Emotional techniques build brands' personality

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How does an oncoming migraine feel? Like an approaching storm. A full-blown attack? Think thunder and lightning.

The preceding insights were gleaned from a set of research tools called projective techniques, which are gaining as a way for helping companies show product advantages (other than clinical) in a marketplace that is largely undifferentiated.

“It's really about developing a story about your product that can stick in a physician's mind,” said Greg Johnson, president/ CEO, Strategic Business Research.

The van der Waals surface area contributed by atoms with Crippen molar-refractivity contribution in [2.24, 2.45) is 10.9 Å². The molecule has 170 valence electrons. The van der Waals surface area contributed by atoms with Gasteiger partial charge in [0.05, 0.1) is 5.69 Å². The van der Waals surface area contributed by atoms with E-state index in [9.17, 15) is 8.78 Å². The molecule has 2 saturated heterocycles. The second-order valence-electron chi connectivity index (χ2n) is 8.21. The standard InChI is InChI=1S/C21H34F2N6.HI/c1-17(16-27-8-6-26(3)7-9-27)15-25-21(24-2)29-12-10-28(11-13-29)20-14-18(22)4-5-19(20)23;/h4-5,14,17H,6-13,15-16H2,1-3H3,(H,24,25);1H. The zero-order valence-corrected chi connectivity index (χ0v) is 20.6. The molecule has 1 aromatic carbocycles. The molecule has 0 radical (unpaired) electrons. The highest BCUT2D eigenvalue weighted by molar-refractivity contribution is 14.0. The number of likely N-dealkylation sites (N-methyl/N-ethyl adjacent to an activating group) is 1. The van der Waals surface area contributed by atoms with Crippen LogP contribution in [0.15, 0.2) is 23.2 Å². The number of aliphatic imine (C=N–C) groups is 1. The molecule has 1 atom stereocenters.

Collaging or picture sorting “can be very effective to allow [patients] to express what they can't articulate,” noted Bart Weiner, president of GfK V2.

Insights can direct creative development, identifying images that fit the brand, even a model or actor who could stand in as proxy, said Michael Tucker, PhD, VP of research firm TVG.

While “the industry is very well aware of the importance of tapping into emotional motivation to drive demand,” according to Tucker, it's tough to keep clients interested after the first try.
 Companies must be able to put emotional insights into action, and “the vendor is responsible for helping them to do that,” he concluded. “Outside of driving creative development, that's going to be a big challenge.”

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